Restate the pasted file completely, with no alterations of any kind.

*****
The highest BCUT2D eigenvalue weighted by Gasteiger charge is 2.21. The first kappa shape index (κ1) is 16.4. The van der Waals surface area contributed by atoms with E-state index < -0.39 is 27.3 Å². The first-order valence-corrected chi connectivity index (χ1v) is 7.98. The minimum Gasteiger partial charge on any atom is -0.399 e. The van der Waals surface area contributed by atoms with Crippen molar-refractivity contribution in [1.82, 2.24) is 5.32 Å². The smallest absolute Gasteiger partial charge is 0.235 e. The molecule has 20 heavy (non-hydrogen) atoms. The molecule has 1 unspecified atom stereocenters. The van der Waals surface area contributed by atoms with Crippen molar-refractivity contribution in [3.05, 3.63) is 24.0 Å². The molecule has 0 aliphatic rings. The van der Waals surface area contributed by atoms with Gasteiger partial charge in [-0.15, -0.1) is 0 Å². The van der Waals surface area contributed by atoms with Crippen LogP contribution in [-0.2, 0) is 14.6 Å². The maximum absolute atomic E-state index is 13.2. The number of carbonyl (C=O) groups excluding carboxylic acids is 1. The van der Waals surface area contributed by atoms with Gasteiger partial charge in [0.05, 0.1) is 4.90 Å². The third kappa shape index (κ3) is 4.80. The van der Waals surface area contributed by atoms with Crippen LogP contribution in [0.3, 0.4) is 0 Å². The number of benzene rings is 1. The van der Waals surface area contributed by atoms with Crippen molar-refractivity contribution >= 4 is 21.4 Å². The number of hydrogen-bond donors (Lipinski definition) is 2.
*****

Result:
The highest BCUT2D eigenvalue weighted by Gasteiger charge is 2.21. The first kappa shape index (κ1) is 16.4. The van der Waals surface area contributed by atoms with E-state index < -0.39 is 27.3 Å². The first-order valence-corrected chi connectivity index (χ1v) is 7.98. The minimum Gasteiger partial charge on any atom is -0.399 e. The van der Waals surface area contributed by atoms with Crippen molar-refractivity contribution in [1.82, 2.24) is 5.32 Å². The smallest absolute Gasteiger partial charge is 0.235 e. The molecule has 20 heavy (non-hydrogen) atoms. The molecule has 1 unspecified atom stereocenters. The van der Waals surface area contributed by atoms with Crippen molar-refractivity contribution in [3.05, 3.63) is 24.0 Å². The molecule has 0 aliphatic rings. The van der Waals surface area contributed by atoms with Gasteiger partial charge in [-0.15, -0.1) is 0 Å². The van der Waals surface area contributed by atoms with Crippen LogP contribution in [-0.2, 0) is 14.6 Å². The maximum absolute atomic E-state index is 13.2. The number of carbonyl (C=O) groups excluding carboxylic acids is 1. The van der Waals surface area contributed by atoms with Gasteiger partial charge in [0.05, 0.1) is 4.90 Å². The third kappa shape index (κ3) is 4.80. The van der Waals surface area contributed by atoms with Crippen LogP contribution in [0.3, 0.4) is 0 Å². The number of benzene rings is 1. The van der Waals surface area contributed by atoms with Crippen molar-refractivity contribution >= 4 is 21.4 Å². The number of hydrogen-bond donors (Lipinski definition) is 2.